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How A Technique From Tensho Kata Saved My Life On The Street

By Detective Glenn Cunningham

As an undercover detective, this is just one of several stories I could tell based on this assignment. Let me introduce myself. My name is Glenn Cunningham. I was an undercover Police Officer/ Detective for the NYPD. I worked the streets of Brooklyn South for five years looking to buy any kind of drugs and guns. During this assignment, I used my knowledge of the Martial Arts to save my life in every situation you can possibly imagine. Let’s take, for instance the tight situation I found myself in while performing a 7 AM to 3 PM tour. Just try to picture this as a martial artist.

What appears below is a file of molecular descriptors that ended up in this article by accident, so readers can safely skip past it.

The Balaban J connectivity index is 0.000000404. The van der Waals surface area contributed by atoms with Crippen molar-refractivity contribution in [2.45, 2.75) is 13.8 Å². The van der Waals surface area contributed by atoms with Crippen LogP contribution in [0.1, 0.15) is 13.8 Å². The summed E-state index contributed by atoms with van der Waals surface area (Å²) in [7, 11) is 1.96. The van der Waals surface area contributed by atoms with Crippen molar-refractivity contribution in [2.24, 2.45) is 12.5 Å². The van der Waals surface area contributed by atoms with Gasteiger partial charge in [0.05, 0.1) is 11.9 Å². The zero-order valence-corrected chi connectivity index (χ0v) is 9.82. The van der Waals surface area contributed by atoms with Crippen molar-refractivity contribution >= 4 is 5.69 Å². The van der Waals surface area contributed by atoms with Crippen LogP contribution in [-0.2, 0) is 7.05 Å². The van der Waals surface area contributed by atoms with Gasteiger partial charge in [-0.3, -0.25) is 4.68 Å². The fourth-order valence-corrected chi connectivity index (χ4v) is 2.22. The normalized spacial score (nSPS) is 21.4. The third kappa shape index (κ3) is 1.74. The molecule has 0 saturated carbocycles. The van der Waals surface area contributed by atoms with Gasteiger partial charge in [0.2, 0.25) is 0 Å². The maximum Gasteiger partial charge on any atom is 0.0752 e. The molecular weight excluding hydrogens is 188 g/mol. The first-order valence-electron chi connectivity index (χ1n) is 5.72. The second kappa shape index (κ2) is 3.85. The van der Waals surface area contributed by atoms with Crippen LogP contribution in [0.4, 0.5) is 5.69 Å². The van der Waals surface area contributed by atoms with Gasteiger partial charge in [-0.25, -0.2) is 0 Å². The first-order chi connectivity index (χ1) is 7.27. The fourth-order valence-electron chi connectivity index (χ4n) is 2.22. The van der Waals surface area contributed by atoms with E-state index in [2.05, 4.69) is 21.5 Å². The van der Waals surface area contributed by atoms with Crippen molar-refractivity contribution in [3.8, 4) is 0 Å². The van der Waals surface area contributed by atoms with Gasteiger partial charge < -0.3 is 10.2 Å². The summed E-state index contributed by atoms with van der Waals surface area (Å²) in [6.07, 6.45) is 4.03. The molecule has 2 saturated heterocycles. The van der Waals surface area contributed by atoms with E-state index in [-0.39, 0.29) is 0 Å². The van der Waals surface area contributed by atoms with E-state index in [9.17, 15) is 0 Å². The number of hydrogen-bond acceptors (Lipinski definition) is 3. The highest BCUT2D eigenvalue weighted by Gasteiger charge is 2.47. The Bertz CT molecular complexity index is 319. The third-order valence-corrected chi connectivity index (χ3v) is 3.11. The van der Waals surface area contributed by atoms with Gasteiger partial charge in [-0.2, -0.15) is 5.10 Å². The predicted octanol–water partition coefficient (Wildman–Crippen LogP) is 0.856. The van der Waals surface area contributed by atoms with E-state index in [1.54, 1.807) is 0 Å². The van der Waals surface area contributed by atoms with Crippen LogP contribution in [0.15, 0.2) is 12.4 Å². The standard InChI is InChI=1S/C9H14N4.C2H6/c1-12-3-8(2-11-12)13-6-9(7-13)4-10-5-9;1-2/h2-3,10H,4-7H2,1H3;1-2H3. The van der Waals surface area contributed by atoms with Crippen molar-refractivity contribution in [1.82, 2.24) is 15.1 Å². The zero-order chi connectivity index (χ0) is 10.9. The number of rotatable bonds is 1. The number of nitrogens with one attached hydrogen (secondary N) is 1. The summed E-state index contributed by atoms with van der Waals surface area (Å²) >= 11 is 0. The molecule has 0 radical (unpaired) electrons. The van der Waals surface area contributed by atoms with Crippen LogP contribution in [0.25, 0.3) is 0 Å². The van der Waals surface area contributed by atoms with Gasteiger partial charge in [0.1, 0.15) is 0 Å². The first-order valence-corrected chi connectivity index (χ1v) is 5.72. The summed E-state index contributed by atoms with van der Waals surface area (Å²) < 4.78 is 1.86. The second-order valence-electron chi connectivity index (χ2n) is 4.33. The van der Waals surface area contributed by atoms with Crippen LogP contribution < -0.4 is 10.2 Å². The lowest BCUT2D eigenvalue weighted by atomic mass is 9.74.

You’re in a small hallway, in a small housing project, five stories high, trying to buy some crack (cocaine) from some people you know are definitely dealing. How do you know? You ask! You ask the guy who just walked away from them with a big smile on his face. He tells you everything you want to know, from the brand name to the amount. So you’re all set. Just go into the hallway, hand them the money and leave. But not today! Today these guys are feeling a little nervous. They don't know who you are and want to ask you some questions and feel you out to see if you’re the man (police officer).